Is The Internet A Legal Addiction

November 9, 2007
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DETROIT — Is being addicted to the Internet a disorder like alcoholism and compulsive gambling? If it is, should the obsession be covered by the Americans With Disabilities Act?

It’s very likely that James Pacenza of Montgomery, N.Y., would answer “yes” to both questions.

IBM Corp. fired Pacenza three years ago for visiting an online adult chat room while on the job making computer chips in a company-owned plant. The firm claimed managers had warned Pacenza about his penchant for Internet surfing before dismissing him.

Pacenza, who was 55 years old when IBM released him three years ago after 19 years on the job, said he suffers from Internet addiction disorder. He said the compulsion grew from the traumatic stress he acquired after watching his best friend be killed in the Vietnam War in 1969. Visiting the chat room, he said, relieved that stress.

Instead of being fired, Pacenza said IBM should have shown him sympathy and helped him get treatment for his alleged disorder.

Because the company didn’t do either, Pacenza filed a $5 million lawsuit against IBM in federal court in the southern district of New York. In his suit, he also said IBM fired him because of his age, and he claimed protection under the Americans With Disabilities Act.

IBM has countered by asking the federal judge for a summary judgment dismissing the case, arguing that sexual-behavior disorders are excluded from the ADA. The company also denied that Pacenza’s age had a role in its decision.

The judge hadn’t rendered a verdict on the company’s motion at press time.

If Pacenza wins the judgment and his online addiction is seen as a legitimate psychological illness, might that outcome affect a company’s Internet policy?

Not if it’s a proper policy, for at least two reasons.

“A, I don’t believe (Internet addiction) is really a disability under federal law,” said Adam Forman, a principal in the labor and employment group in the Detroit office of Miller Canfield.

“And, B, even if it were to be considered a disability, I don’t think that changes the rules of the road in terms of an employer’s ability to implement and enforce an e-mail- and Internet-usage policy that imposes discipline for violations,” he added.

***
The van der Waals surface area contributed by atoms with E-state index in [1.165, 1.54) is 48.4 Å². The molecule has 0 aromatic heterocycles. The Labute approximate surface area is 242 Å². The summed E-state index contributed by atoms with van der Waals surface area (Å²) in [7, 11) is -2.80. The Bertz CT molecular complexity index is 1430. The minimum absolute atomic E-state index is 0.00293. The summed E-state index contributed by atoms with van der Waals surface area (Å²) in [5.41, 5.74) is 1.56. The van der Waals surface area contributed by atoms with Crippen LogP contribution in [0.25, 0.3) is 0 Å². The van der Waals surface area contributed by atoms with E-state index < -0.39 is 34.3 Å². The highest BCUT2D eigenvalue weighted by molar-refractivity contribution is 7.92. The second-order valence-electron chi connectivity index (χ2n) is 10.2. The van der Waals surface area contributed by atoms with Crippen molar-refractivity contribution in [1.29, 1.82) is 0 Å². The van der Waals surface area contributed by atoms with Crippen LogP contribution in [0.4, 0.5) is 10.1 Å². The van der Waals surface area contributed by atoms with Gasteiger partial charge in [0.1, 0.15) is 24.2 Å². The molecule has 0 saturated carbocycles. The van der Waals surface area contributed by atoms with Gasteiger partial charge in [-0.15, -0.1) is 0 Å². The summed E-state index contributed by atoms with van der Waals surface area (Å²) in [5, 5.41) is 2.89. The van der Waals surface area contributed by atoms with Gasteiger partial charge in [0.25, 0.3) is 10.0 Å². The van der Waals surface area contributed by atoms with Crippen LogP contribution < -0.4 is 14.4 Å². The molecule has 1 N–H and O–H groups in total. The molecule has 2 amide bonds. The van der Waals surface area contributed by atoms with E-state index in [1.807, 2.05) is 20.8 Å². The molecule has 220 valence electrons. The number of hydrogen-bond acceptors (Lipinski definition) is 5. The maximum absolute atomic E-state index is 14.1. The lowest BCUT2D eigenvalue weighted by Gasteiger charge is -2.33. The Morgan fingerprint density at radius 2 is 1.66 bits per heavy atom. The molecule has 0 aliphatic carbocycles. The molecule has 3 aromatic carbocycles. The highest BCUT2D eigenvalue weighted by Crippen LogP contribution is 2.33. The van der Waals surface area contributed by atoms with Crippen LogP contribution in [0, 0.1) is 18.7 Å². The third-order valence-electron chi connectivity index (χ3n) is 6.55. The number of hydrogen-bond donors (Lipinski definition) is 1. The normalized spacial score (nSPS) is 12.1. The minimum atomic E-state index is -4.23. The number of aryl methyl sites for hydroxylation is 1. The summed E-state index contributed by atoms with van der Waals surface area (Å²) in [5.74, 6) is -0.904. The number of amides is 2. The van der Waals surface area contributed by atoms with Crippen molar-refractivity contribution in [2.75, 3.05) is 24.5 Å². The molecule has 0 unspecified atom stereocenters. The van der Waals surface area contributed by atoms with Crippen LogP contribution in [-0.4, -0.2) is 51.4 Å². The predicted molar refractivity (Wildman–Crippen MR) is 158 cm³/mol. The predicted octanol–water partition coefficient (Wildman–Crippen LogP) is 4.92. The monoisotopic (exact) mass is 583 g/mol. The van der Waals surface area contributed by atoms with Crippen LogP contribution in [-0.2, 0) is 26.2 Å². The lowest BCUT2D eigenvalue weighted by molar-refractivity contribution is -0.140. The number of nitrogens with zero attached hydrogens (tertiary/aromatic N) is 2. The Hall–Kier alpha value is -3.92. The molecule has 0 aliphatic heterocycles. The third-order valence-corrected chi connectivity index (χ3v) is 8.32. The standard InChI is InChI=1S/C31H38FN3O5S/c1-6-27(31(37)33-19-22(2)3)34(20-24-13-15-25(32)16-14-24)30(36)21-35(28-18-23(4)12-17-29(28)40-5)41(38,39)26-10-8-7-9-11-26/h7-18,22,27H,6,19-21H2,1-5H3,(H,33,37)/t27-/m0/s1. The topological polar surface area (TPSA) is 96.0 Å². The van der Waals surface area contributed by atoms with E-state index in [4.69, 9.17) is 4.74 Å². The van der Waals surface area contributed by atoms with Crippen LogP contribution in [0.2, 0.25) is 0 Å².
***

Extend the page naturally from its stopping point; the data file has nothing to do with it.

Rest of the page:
Forman said as long as employers create and put into practice uniform policies to regulate e-mail and Internet use, and consistently and fairly impose penalties for violations of those policies, businesses will be well within the law. But, he emphasized, a policy has to be job related and consistent with what needs to be done on the job.

Forman took part in an American Bar Association forum on the topic last April. Also on that panel was the attorney representing Pacenza in his suit.

Forman said the American Psychological Association is debating whether to include Internet addiction disorder in its next Diagnostic and Statistical Manual of Mental Disorders, which already recognizes alcoholism, drug addiction and compulsive gambling as mental ailments.

In contrast, though, the ADA, the Equal Employment Opportunity Commission and the courts recognize alcoholism and drug addiction as emotional disorders, but not compulsive gambling.

At the forum, Forman compared someone who is obsessed with surfing the Internet to a person who has an irrational urge to gamble.

“Compulsive gambling was one of the conditions that was expressly excluded as a disability by Congress when they passed the ADA,” said Forman.

“From an employer’s perspective, I’m not sure if any of that matters, because even definable disabilities under the act don’t provide a shield for an employee to engage in misconduct,” he said.

Forman said the classic shield example is alcoholism. Even though the ADA recognizes it as a disability and is protected under the law, that doesn’t mean an employer has to keep an employee on the payroll who reports to work inebriated or drinks on the job.

“If an employer has a workplace-standards policy that said, ‘You can’t be drunk or drink at work,’ then an employer can fire the employee for that misconduct — as long as the standard is job related for the position in question and consistent for business necessity,” said Forman.

Regardless of how the Pacenza case turns out, Forman said the best advice he can give employers is to make sure a job-related and consistent online policy is in place, and that workers are made fully aware of it.

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